“Eggs and dairy products pretty common trigger foods for people with Eosinophilic oesophagitis. First I eliminated dairy, even though yoghurt was a big part of my diet – I used to eat a kilo of low fat yoghurt for breakfast and it was a major part of my calorie intake. My symptoms improved but I could still here a strange gurgling noise in my throat when I swallowed, something like the gurgling noise water makes when it’s going down a sink that’s blocked.

“The next foods to go were eggs and rice and thankfully the gurgling noise also went away when I stopped eating them. But it was becoming more difficult to eat enough. My diet was restricted to lean meat, pears and a few vegetables like potatoes, choko and Brussel sprouts.”

Maintaining energy intake with food replacement supplements

Under the guidance of the dieticians at the RPAH Allergy unit, Tim added an elemental formula to his diet. “It’s a high-energy powder with all the vitamins and calories that most people get from food. The one I use is called Nutricia Elemental 028 extra unflavoured. You can get flavoured powders, but sometimes the flavours trigger allergies so the dietician recommended that I use the unflavoured version.

“I mix it with water and drink it like a protein shake, using three sachets a day to keep my energy intake up.

“The down side of the elemental diet is the cost. The powder comes from the UK and I can only get it posted from their Sydney office. It’s not covered by the Pharmaceutical Benefits Scheme (PBS), so I have to pay the full cost. Each box of Elemental 028 extra has 10 sachets which costs $135.50. I order 3 boxes that would last around 10 days costing $406. That’s quite difficult to afford, when I’m on a low income.”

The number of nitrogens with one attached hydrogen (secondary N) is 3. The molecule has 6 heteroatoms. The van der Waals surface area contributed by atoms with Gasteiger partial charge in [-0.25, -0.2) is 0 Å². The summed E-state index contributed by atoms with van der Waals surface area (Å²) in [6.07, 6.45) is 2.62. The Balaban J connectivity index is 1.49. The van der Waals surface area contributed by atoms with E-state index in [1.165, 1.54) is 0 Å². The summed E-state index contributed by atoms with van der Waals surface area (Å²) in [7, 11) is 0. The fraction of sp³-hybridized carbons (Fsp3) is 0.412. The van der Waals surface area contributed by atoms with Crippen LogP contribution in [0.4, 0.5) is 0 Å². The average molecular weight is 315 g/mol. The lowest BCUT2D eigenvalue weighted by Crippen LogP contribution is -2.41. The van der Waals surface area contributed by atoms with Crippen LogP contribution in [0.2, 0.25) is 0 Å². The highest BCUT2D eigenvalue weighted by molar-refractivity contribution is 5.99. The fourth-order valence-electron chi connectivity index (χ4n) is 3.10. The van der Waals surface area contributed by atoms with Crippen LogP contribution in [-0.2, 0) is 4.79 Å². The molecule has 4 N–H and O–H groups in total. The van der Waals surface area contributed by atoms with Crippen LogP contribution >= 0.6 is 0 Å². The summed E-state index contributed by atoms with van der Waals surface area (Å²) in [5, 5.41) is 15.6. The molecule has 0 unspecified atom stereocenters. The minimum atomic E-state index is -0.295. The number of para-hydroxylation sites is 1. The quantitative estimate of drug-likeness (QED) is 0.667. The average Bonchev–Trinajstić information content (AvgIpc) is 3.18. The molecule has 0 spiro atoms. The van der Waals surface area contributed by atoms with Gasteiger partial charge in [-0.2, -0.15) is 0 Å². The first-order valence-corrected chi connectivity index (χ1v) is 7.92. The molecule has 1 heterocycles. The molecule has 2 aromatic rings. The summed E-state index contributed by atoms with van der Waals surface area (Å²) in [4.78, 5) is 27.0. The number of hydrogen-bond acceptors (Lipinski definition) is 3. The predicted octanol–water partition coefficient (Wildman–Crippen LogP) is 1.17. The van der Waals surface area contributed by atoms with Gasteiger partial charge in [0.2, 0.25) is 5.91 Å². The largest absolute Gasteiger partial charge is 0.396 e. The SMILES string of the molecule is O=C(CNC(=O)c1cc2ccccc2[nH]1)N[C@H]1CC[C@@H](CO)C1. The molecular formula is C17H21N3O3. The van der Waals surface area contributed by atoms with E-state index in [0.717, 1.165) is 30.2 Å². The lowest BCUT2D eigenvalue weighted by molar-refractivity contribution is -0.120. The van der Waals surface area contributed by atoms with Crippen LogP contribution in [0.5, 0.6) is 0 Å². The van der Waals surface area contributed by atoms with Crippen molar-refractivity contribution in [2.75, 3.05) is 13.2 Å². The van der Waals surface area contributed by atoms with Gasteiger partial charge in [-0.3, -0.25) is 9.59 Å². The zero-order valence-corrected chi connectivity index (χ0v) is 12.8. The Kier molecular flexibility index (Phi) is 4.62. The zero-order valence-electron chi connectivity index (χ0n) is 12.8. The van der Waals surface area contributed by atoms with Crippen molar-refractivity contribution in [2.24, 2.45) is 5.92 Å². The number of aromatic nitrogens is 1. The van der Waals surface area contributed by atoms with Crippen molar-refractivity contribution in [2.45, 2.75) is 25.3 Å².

Lifestyle changes

“I moved back to my parent’s farm about ten years ago when my symptoms were out of control. I didn’t want to live alone. I needed the support. I see my friends getting careers and getting married, but it’s like my life is stuck in limbo. I’m in the process of eliminating trigger foods in managing EE.

“The symptoms I get from EE have made it difficult to study or work, because I can’t always eat as much as I should be eating, and my carbohydrate intake is restricted, my energy levels are often low. Doing physical work like lifting is difficult.

“Living with EE also affects my social life. The last time I went to a restaurant was about four years ago. I couldn’t eat anything on the menu so I just had to sit there. It’s difficult, sitting there watching everyone else eat.

“I haven’t been in a relationship for years as a result of the challenges that many people in society would not relate too. Managing my symptoms and food getting stuck in the oesophagus on a regular basis, has been a difficult adjustment. You lose confidence and sometimes feel really isolated. I don’t have much of a social life anymore, which makes it difficult to meet new people.”

Getting involved in eosinophilic oesophagitis advocacy

However now that Tim has a diagnosis, and can put a name to the condition that causes his symptoms, he’s keen to get involved in raising awareness about EE.